Nibblers Review: A Fun Familiar Flavor

The Good

Appealing original characters

Familiar, engaging gameplay

Great soundtrack

The Bad

Not particularly innovative

With no birds in sight, angry or otherwise, Rovio dives back into match-3 gameplay featuring a new cast of cute aquatic characters.

Unlike Angry Birds Fight!, Rovio’s more complicated RPG match-3 battler from earlier this summer, Nibblers will likely satisfy the purists hungry for a new match-3 experience. The gameplay mechanics will be familiar and intuitive for any fans of this crowded genre, so jumping right into the action is extremely easy.

The eponymous Nibblers have come up from ocean’s depths to explore dry land and munch on tasty island fruit including raspberries, plumberries, rosehips, pears, and oranges. As usual for the genre, matching adjacent fruits in combinations of varying complexity will spawn more helpful Nibblers, yield points and solve puzzles. The Nibblers’ island adventures aren’t all fun and games, however. The islands are inhabited by grumpy reptiles who aren’t happy the Nibblers are around, so they make mealtimes more difficult by blocking fruits and your mobility.

The loose storyline isn’t particularly motivating beyond setting up a clear enemy to fight in the reptiles. However, the characters themselves are appealing to spawn and release, as they each have their own signature skills that help you clear puzzle boards, or, in the case of the reptiles, thwart your progress. The specific mechanics of these special moves aren’t exactly novel, but the colorful combination of cute characters alongside fruit is indeed pleasing to play. Boss levels also raise the stakes and keep things interesting.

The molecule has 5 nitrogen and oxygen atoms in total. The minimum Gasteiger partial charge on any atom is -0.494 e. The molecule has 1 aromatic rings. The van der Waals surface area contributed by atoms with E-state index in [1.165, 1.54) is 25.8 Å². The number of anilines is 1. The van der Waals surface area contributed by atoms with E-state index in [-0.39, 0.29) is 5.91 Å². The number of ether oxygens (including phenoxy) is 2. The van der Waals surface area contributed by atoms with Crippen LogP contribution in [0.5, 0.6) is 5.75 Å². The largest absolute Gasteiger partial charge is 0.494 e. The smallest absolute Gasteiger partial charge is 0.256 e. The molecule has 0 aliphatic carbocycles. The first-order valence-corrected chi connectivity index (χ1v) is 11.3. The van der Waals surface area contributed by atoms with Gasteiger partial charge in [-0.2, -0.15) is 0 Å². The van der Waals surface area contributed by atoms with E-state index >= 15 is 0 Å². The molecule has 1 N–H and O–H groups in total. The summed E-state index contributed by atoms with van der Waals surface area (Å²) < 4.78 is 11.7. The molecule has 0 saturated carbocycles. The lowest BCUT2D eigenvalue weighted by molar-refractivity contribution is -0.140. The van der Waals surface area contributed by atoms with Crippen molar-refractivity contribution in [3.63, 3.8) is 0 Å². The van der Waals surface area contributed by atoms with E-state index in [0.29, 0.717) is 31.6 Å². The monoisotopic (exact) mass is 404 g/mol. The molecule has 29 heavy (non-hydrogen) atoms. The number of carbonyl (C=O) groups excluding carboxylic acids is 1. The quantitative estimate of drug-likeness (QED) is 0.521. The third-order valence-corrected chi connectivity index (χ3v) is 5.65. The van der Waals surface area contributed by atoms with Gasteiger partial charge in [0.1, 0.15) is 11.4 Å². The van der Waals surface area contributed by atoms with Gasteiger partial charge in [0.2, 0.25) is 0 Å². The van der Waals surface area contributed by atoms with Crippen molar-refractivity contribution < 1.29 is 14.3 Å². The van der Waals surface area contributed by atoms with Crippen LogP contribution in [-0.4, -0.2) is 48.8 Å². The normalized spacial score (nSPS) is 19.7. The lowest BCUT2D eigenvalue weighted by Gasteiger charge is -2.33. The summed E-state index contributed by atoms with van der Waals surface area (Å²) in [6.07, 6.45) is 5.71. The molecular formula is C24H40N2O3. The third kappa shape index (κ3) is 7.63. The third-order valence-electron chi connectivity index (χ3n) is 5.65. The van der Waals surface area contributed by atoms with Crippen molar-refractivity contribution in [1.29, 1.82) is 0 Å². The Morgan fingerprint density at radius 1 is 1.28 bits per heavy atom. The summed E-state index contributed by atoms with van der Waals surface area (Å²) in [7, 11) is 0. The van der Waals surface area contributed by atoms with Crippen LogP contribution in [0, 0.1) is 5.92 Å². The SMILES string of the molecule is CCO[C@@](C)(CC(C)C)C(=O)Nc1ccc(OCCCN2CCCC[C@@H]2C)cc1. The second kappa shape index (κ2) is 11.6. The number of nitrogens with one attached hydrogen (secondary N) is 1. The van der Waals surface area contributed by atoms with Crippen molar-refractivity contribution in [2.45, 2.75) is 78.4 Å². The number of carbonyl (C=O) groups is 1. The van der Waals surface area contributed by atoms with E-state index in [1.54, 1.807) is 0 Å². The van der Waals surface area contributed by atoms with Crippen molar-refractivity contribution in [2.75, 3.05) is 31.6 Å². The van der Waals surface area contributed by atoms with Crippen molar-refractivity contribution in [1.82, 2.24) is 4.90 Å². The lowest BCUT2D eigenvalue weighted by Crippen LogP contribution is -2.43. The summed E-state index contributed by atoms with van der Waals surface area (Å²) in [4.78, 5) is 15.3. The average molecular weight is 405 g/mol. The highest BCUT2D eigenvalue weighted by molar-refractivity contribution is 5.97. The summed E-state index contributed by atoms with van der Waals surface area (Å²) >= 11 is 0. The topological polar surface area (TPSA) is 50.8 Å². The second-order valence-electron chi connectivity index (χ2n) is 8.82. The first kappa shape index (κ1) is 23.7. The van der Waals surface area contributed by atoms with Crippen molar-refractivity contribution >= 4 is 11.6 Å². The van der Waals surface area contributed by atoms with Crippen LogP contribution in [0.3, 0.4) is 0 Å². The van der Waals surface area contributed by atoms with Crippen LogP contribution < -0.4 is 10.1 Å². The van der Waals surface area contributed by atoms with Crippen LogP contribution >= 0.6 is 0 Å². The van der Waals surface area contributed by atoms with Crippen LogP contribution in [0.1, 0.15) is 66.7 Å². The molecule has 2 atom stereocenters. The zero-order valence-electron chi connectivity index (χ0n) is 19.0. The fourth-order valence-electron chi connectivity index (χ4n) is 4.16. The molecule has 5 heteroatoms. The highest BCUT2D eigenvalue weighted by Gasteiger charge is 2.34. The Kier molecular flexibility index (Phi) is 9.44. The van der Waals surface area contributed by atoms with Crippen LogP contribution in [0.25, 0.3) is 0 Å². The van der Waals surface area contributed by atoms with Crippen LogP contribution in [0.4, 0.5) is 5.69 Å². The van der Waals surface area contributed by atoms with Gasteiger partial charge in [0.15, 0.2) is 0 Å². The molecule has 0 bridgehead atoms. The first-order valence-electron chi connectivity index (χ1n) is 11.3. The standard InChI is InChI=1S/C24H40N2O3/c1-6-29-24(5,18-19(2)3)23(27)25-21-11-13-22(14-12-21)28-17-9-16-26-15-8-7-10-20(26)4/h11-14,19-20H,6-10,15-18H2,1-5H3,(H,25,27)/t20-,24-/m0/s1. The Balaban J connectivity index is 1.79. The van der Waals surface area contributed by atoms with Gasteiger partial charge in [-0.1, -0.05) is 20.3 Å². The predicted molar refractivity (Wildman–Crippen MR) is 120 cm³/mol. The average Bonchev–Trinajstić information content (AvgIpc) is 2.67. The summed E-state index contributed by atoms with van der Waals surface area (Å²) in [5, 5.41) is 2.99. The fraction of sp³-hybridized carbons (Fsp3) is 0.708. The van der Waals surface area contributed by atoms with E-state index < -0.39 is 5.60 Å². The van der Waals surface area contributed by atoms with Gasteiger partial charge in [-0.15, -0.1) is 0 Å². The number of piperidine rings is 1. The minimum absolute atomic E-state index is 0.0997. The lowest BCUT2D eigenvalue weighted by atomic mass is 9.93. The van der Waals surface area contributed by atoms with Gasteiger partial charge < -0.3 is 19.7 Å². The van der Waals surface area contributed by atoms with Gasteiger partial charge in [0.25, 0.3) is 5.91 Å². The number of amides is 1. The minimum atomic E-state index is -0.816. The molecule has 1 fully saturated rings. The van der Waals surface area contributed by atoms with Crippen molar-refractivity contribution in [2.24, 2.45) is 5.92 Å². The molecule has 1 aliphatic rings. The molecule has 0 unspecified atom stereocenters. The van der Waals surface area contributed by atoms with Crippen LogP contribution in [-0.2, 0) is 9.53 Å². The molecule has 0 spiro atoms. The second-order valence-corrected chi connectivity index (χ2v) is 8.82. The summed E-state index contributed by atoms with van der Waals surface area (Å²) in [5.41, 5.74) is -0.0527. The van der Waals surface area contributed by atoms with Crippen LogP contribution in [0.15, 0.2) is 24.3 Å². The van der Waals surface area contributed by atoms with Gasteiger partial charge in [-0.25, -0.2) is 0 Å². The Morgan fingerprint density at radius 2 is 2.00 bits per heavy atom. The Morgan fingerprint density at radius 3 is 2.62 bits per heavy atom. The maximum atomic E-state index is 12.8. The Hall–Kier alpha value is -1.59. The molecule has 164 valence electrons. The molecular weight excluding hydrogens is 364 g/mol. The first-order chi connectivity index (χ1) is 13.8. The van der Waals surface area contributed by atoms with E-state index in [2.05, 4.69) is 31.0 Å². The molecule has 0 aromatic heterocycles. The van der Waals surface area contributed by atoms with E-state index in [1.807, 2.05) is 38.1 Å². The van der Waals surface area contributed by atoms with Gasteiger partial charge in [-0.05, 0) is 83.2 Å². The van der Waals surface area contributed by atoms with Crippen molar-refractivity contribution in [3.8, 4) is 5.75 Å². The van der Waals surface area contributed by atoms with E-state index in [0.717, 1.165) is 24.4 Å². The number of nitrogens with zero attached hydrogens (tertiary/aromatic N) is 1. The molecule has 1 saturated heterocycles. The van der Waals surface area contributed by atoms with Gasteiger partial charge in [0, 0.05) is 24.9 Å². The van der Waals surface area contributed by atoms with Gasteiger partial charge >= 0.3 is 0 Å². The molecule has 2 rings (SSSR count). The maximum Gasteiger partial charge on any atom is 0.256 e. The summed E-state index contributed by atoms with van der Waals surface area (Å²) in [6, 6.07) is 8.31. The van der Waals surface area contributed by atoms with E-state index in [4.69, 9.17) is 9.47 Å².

As is common for match-3s, you can advance through the levels until you can’t complete one within the allotted number of moves. If you fail a level, you can either use a life to replay from the beginning or spend premium currency to get five more moves. Unfortunately there doesn’t appear to be any way to earn any premium currency organically within the game. There are, however, videos to watch for an added Nibbler “boost” at the beginning of a challenging round. If you run out of lives, you can ask your friends for one, you can wait for lives to respawn over time, or you can spend premium currency to refill your lives.

Eschewing the primary color palette of Angry Birds, Nibblers offers players lush tropical hues and juicy brights that evoke the flavors, if you will, of the most popular genre leaders. The character design is charmingly idiosyncratic. For example, Coral is a squishy lavender anglerfish of sorts with an expressive yellow lure on her head that sags when she’s sad (i.e. you lose a round). Octo, by contrast, is a jazzy fellow that appears to be some adaptation of an octopus, though his body is quite stout and blocky.

The soundtrack is impressively rich and sophisticated; I think I heard a flute, oboe or clarinet maybe, drums, shakers, and some stringed instruments. Along with the splish and splash of water droplets, the mellow music is layered on top of a vibrant, living score of peepers, crickets, and other natural sounds one would expect from a thriving marsh. Unfortunately, the squealing sound effects of the Nibblers break into the relaxing soundtrack and disturb the enjoyable natural harmony; I would have loved to have more nature-inspired sound effects for the characters themselves.

Ultimately, Nibblers isn’t an amazing advancement in match-3 game experiences. But it doesn’t need to be. It’s a solid contribution to the category with fresh visuals, a great soundtrack, and familiar mechanics. For those who delight in the swipe and find satisfaction in cascading combinations, Nibblers will be an enjoyable game to add to the roster.

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